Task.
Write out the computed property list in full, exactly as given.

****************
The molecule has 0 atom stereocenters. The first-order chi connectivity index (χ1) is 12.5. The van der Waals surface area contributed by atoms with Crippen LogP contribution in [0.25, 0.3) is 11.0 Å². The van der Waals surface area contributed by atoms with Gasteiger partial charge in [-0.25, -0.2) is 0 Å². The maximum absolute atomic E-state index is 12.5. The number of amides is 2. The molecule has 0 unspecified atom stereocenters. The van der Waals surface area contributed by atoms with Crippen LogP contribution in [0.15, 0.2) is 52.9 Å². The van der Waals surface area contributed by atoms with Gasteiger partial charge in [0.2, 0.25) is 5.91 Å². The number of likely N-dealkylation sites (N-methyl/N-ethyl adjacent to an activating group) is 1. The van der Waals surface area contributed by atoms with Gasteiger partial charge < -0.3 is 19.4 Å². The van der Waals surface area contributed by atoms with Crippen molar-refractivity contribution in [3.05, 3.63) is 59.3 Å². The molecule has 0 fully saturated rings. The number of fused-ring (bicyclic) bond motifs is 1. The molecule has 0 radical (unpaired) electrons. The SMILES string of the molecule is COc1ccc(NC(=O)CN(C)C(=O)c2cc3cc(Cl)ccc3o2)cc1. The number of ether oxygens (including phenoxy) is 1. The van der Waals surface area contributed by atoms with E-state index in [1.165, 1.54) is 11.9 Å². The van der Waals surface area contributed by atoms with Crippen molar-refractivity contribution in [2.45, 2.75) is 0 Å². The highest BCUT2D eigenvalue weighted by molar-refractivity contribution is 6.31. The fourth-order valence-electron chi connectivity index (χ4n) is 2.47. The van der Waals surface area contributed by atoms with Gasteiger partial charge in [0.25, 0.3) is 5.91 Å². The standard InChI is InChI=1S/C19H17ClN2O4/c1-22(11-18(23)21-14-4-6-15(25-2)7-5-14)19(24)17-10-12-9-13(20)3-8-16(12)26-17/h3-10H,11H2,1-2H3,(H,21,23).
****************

The molecule has 0 atom stereocenters. The first-order chi connectivity index (χ1) is 12.5. The van der Waals surface area contributed by atoms with Crippen LogP contribution in [0.25, 0.3) is 11.0 Å². The van der Waals surface area contributed by atoms with Gasteiger partial charge in [-0.25, -0.2) is 0 Å². The maximum absolute atomic E-state index is 12.5. The number of amides is 2. The molecule has 0 unspecified atom stereocenters. The van der Waals surface area contributed by atoms with Crippen LogP contribution in [0.15, 0.2) is 52.9 Å². The van der Waals surface area contributed by atoms with Gasteiger partial charge in [0.2, 0.25) is 5.91 Å². The number of likely N-dealkylation sites (N-methyl/N-ethyl adjacent to an activating group) is 1. The van der Waals surface area contributed by atoms with Gasteiger partial charge < -0.3 is 19.4 Å². The van der Waals surface area contributed by atoms with Crippen molar-refractivity contribution in [3.05, 3.63) is 59.3 Å². The molecule has 0 fully saturated rings. The number of fused-ring (bicyclic) bond motifs is 1. The molecule has 0 radical (unpaired) electrons. The SMILES string of the molecule is COc1ccc(NC(=O)CN(C)C(=O)c2cc3cc(Cl)ccc3o2)cc1. The number of ether oxygens (including phenoxy) is 1. The van der Waals surface area contributed by atoms with E-state index in [1.165, 1.54) is 11.9 Å². The van der Waals surface area contributed by atoms with Crippen molar-refractivity contribution in [2.45, 2.75) is 0 Å². The highest BCUT2D eigenvalue weighted by molar-refractivity contribution is 6.31. The fourth-order valence-electron chi connectivity index (χ4n) is 2.47. The van der Waals surface area contributed by atoms with Gasteiger partial charge in [0.25, 0.3) is 5.91 Å². The standard InChI is InChI=1S/C19H17ClN2O4/c1-22(11-18(23)21-14-4-6-15(25-2)7-5-14)19(24)17-10-12-9-13(20)3-8-16(12)26-17/h3-10H,11H2,1-2H3,(H,21,23).